|Conditions||Starting off with a light NE, slowly increasing to a E breeze in the afternoon as the sea breeze settles in.|
|Glider||AirBorne Sting 3:168|
|Height Gain (ft)||600|
|Max Climb (fpm)||-|
Soaring the Long Mynd
15 May 2010
Both the Southern Hang Gliding Club and the Suffolk Coastal Floaters Hang Gliding Club (my two main flying clubs) were heading to the mid-Wales area for the weekend. Due to a Friday evening commitment, I opted to travel up early on the Saturday morning. Yesterday's forecast of a Westerly was suggesting the Long Mynd as the most suitable site, so that's where I was heading.
Arriving early afternoon and seeing the sky literally fully of paragliders I started to wonder if today wasn't quite so suitable but after arriving at the Long Mynd launch and seeing many hang gliders rigged and a few flying I felt more confident.
After paying the £3 site fee I rigged my glider and met up with both the Southern and Suffolk hang glider boys. My personal mission today was to complete two successful top landings – I need this to complete my BHPA Pilot tasks. A short while later I was ready for my first fight (see video highlights below). The launch was very smooth and uneventful and my normal nervousness was non existent, credited to the Sting 3!
Considering the wind strength, there wasn't as much lift as I was expecting. A short distance heading north of launch is a small bowl. Overflying the south facing side of it was where I connected with the first significant piece of lift and I concluded that the wind was more of a WSW. After climbing with some paragliders I set off exploring the Long Mynd ridge. I was having so much fun that I'd almost forgotten about my personal goals, but with that in mind I was now determined. After a few practice approaches I attempted my first top landing, approaching the landing area from the South. During my approach I was aware of another hang glider approaching from the North. Immediately I realised we were heading for the same landing spot and applying the converging glider rule (on the right, in the right), being on the left I turned to avoid conflict. I knew this would lead to an overshoot, but I'd still try getting down. I was able to get my feet on the ground, but I being in the lift band realised it was futile so accelerated the glider with a quick run and re-launched. A touch and go. Unfortunately the earlier lift had reduced and I had to work quite a bit before climbing ready to try a second top landing attempt.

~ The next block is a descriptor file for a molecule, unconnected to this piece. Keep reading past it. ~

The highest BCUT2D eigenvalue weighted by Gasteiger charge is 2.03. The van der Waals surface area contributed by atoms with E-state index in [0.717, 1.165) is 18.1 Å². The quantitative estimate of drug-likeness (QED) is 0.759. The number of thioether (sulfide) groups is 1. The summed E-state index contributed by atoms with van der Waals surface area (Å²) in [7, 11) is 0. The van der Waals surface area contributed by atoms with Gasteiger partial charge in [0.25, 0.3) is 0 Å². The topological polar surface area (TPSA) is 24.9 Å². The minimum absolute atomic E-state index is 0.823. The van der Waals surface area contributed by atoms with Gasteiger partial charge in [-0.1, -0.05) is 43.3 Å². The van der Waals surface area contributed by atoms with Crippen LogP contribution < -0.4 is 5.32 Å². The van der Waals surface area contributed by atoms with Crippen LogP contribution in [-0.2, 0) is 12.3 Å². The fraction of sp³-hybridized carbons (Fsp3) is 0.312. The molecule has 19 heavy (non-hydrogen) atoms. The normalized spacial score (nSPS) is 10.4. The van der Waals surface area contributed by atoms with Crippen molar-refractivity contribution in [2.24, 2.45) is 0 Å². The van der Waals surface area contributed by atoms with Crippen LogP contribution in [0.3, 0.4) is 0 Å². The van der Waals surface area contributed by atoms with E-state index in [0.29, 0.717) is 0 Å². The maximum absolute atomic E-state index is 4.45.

Pondering landing approaches, I opted to try an approach from the Northern end of the ridge. This meant a much easier approach without the need for tight turns and with plenty of different options. Putting this in to practice brought me nicely down into the field. Top landing number one done!
Soaring the Long Mynd
Helmet camera highlights of soaring an Airborne Sting 3:168 hang glider at the Long Mynd in Shropshire. To view the hang gliding log entry for this day of flying, click here.
After some friendly banter with other pilots, discussion on where was working and what wasn't, I set-off for a second flight. After a few beats I was around 200 feet ATO so set-up for another top landing. As before, it went to plan and I was back on the deck. Top landing number two in the bag and some surprised faces that I was back on the deck so soon!
With my personal goals achieved I was a little more relaxed on the hill. It was at that point Will came up to me asking if I had any rope in the car. Will then explained that a hang glider had landed in a tree whilst attempting a bottom landing. Eventually said glider was spotted spectacularly resting in the trees, with pilot dangling beneath. With no way of recovering the pilot, the emergency services were called. Soon after an off-road fire-engine equipped with a variety of ladders was on scene and sometime after, the pilot was back on firm ground. The only problem, the glider still firmly planted on top of the trees – that was a problem to be solved by the hang glider pilots later!
With all that excitement happening far below, knowing that the pilot was now safe and the wind now picking up I was ready for another flight. After launching it felt like there was lift everywhere – perhaps this was that magic lift people talk about? This time I was now flying with friends from the Suffolk Club. Sharing the air with Will, Duncan and Paul was great – it's not that often I get to fly with people I know well. After reaching a good 1000 feet ATO and the wind seemingly getting stronger I returned to takeoff completing my third and final top landing of the day. That was me done for the day; I was whacked, but chuffed with my accomplishments for the day!
The only other little bit of excitement (if I can call it that?) was watching Tom completing a very slow top landing resulting in two bent uprights and a glider teetering on the edge of ground looping. In fact, as we all rushed to his aide, the inevitable ground loop happened – I've never seen a glider with pilot attached to it loop that quickly before!